Sunday, February 12, 2017

Gut Instincts

Recently, Massachusetts General Hospital published a news release sharing new research that autism parents have suspected for many years. The article entitled, “Study finds alterations in both blood-brain barrier and intestinal permeability in individuals with autism,” details the research of Dr. Alessio Fasano and Dr. Maria Rosario Florentino. [To read this article, please click here.] According to Dr. Florentino, “As far as we know, this is the first study to look at the molecular signature of the blood-brain barrier dysfunction in ASD [autism spectrum disorders] and schizophrenia in samples from human patients.” Their studies found alterations of genes in autism tissue samples, suggesting that intestinal issues lead to inflammation of the nervous system, which contributes to autism.

One of the factors behind this research study was the significant number of gastrointestinal issues found in people with autism. Dr. Fasano notes, “As well as information on the blood-brain barrier, we were looking for more information on how increased permeability, otherwise known as ‘leaky gut,” might affect the development of ASD in the context of a dysfunctional gut-brain axis.” The blood-brain barrier, a semi-permeable membrane is designed to protect the brain from harmful substances. The intestines also help protect the brain by not allowing toxins in the bloodstream. However, with leaky gut syndrome, the intestines do not work properly and can leak harmful substances into the bloodstream that could harm the nervous system.

Dr. Florentino plans to research next how microorganisms in the gut contribute to leaky gut and behavior, hoping to improve issues with behavior in autism as well as gastrointestinal problems. Considering how prevalent leaky gut syndrome, food sensitivities, yeast overgrowth, and digestive problems are in people with autism, this research will undoubtedly prove helpful.

While mainstream medicine will view the research by these two doctors as groundbreaking, this information supports what parents and truly innovative doctors treating autism have known for years. In his 1998 book, Biological Treatments for Autism and PDD, Dr. William Shaw clearly addresses the gastrointestinal problems people with autism face, implicates the underlying causes for these issues, and explains how to treat these conditions with dietary changes, digestive enzymes, probiotics, antifungals, and nutritional supplements. Indeed, many children with autism have made improvements following the guidelines of Dr. Shaw and his innovative contemporaries who recognize the connection between the gut and the brain. My own copy of Dr. Shaw’s book is dog-eared, highlighted, and marked with many marginal notes. For me, his truly “comprehensive and easy-to-read guide” has been crucial to helping Alex deal with the various gut issues that have affected his health and behavior.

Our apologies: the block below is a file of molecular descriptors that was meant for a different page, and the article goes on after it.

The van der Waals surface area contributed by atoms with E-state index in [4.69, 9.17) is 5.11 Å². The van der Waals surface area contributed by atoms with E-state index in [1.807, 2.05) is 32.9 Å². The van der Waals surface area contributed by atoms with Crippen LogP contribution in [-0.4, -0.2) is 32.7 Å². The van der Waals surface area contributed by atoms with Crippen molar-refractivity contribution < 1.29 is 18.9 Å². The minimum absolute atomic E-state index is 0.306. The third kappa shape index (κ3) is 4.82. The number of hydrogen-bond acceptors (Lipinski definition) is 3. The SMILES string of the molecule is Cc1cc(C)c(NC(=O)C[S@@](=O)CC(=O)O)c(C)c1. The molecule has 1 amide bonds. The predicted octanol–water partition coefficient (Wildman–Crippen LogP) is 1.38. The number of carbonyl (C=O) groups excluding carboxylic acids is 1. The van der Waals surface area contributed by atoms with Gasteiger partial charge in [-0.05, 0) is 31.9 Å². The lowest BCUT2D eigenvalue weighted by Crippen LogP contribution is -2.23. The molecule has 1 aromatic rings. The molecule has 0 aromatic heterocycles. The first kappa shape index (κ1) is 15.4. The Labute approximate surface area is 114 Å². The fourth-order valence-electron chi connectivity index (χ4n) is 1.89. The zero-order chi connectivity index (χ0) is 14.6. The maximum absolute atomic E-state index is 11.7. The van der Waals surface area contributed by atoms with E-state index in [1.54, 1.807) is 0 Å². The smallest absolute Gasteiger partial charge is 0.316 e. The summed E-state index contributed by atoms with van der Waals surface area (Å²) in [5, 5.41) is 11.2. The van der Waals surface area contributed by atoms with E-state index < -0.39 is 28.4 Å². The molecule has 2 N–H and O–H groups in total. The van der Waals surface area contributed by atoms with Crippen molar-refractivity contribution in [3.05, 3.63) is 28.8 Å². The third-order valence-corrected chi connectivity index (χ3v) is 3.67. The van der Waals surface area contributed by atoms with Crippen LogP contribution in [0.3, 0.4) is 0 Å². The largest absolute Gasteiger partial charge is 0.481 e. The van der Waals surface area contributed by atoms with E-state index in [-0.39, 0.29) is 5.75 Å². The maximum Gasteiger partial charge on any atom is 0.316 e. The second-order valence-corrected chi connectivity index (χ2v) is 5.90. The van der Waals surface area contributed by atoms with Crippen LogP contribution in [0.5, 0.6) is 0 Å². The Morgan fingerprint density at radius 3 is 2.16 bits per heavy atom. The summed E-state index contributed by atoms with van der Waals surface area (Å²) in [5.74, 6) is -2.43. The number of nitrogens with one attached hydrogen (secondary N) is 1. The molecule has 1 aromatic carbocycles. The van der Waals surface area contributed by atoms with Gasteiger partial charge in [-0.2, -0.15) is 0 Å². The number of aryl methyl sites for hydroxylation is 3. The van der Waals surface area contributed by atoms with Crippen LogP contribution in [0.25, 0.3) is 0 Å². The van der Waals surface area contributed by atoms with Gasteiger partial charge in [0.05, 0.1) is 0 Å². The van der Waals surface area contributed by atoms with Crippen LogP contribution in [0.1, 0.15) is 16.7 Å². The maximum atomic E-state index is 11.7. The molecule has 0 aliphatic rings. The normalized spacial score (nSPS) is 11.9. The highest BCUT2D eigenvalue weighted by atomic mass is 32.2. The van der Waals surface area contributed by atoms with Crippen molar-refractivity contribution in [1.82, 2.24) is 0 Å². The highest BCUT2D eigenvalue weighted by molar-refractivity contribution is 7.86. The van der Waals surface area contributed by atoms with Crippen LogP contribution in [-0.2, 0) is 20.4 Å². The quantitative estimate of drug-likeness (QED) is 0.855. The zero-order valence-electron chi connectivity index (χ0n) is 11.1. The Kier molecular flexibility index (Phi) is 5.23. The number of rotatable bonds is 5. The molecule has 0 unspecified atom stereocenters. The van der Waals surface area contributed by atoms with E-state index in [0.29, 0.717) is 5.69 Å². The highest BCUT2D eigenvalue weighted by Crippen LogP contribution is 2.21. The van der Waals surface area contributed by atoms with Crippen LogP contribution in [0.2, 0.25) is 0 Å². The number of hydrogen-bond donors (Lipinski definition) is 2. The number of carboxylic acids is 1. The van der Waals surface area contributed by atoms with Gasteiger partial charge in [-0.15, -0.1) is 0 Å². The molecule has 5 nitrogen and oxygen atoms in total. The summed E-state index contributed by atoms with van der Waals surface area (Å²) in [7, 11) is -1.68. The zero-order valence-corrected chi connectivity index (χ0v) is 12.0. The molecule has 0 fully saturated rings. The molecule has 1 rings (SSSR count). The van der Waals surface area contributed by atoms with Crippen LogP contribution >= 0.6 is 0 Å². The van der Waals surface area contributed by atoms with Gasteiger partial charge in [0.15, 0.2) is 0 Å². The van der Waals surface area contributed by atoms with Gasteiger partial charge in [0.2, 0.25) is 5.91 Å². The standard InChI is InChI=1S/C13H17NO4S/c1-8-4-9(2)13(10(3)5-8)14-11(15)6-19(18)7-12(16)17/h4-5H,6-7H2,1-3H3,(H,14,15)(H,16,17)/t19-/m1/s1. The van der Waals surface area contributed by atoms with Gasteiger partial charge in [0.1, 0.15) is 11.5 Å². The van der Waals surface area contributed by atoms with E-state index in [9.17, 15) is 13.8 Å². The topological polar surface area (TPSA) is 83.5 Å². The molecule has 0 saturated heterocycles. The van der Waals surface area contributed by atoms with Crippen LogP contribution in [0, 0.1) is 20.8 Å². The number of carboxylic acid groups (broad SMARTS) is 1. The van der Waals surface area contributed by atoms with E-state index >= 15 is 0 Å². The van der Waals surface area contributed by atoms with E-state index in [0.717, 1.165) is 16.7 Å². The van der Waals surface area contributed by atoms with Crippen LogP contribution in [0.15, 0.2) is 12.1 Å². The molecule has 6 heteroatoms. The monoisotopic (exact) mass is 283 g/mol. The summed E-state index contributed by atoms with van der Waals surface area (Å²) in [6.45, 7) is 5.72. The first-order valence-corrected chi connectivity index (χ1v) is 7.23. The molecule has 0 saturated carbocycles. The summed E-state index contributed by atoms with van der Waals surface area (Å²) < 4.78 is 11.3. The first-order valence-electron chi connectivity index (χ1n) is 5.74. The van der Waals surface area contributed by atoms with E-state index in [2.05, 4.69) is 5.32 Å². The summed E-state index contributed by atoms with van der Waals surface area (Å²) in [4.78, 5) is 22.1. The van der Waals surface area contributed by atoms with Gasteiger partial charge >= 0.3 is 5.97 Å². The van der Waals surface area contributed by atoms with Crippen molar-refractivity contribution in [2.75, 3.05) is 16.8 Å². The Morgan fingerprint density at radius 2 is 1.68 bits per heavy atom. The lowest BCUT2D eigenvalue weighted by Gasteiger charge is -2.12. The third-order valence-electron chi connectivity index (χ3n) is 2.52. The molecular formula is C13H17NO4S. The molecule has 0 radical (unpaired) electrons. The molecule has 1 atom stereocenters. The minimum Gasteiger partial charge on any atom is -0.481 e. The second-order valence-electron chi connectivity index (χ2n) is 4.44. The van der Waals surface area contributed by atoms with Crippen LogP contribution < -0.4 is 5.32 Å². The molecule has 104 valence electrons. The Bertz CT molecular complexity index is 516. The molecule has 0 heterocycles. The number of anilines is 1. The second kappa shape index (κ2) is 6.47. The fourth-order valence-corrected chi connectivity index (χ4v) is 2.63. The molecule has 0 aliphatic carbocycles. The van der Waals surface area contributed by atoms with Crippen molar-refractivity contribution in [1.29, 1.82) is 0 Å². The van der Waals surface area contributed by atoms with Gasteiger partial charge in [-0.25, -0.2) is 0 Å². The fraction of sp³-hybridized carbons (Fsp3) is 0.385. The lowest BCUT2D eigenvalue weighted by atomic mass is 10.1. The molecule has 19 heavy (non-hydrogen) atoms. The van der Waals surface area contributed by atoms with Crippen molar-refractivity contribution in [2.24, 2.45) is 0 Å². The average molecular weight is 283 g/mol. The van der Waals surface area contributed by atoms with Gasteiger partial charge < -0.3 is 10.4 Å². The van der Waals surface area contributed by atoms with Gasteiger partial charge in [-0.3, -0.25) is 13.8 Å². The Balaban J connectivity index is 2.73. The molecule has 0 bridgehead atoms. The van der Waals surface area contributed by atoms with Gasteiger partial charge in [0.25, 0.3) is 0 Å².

With Alex, three pursuits were necessary to address his digestive issues. First, once we discovered through blood tests that he had a sensitivity to the proteins in milk and grains, we put him on a casein-free and gluten-free diet, which he has followed faithfully since he was seven years old. Glutens and caseins can inflame his digestive system, causing irritation. Paired with leaky gut syndrome, these substances can escape the digestive system and wreak havoc on the nervous system.
Secondly, we tested him for heavy metal toxins, and these tests revealed that he had high levels of arsenic, lead, mercury, and aluminum. Under the direction of a holistic osteopath, he underwent oral chelation therapy with the sulfur-based prescription, DMSA, which bonded with the heavy metals to remove them from his body. In addition, we tested him for nutritional deficiencies and discovered that he needed to take supplements of vitamins B, C, and D to support his immune system.

Finally, the greatest battle was killing the yeast beast, candida overgrowth that stubbornly clung to his mouth and the rest of his digestive tract, making him irritable and even aggressive. While this treatment took years and a variety of antifungals, such as the medications Diflucan, Nystatin, Ketaconazole, and Itraconazole, along with the supplements caprylic acid, oregano, garlic, and undecenoic acid, we knew that we had to overcome this gastrointestinal problem for Alex to get better. Paired with probiotics to boost the good bacteria, this rotation of antifungals, along with an improved immune system aided by nutritional supplements, has helped Alex tremendously. Thankfully, we have not seen any evidence of yeast overgrowth in nearly a year, and we are hopeful that his gut is finally healed.

Although the research by Drs. Fasano and Florentino may not be news to autism parents who have followed guidance of cutting-edge doctors like Dr. Shaw, the mainstream medical community’s recognition of the connection between the gut and the brain may indeed bring hope and healing to those dealing with autism. Not only are we getting closer to finding causes for issues in autism, but we also hope and pray that we are getting closer to a cure.

“Thank you for making me so wonderfully complex! Your workmanship is marvelous––how well I know it.” Psalm 139:14

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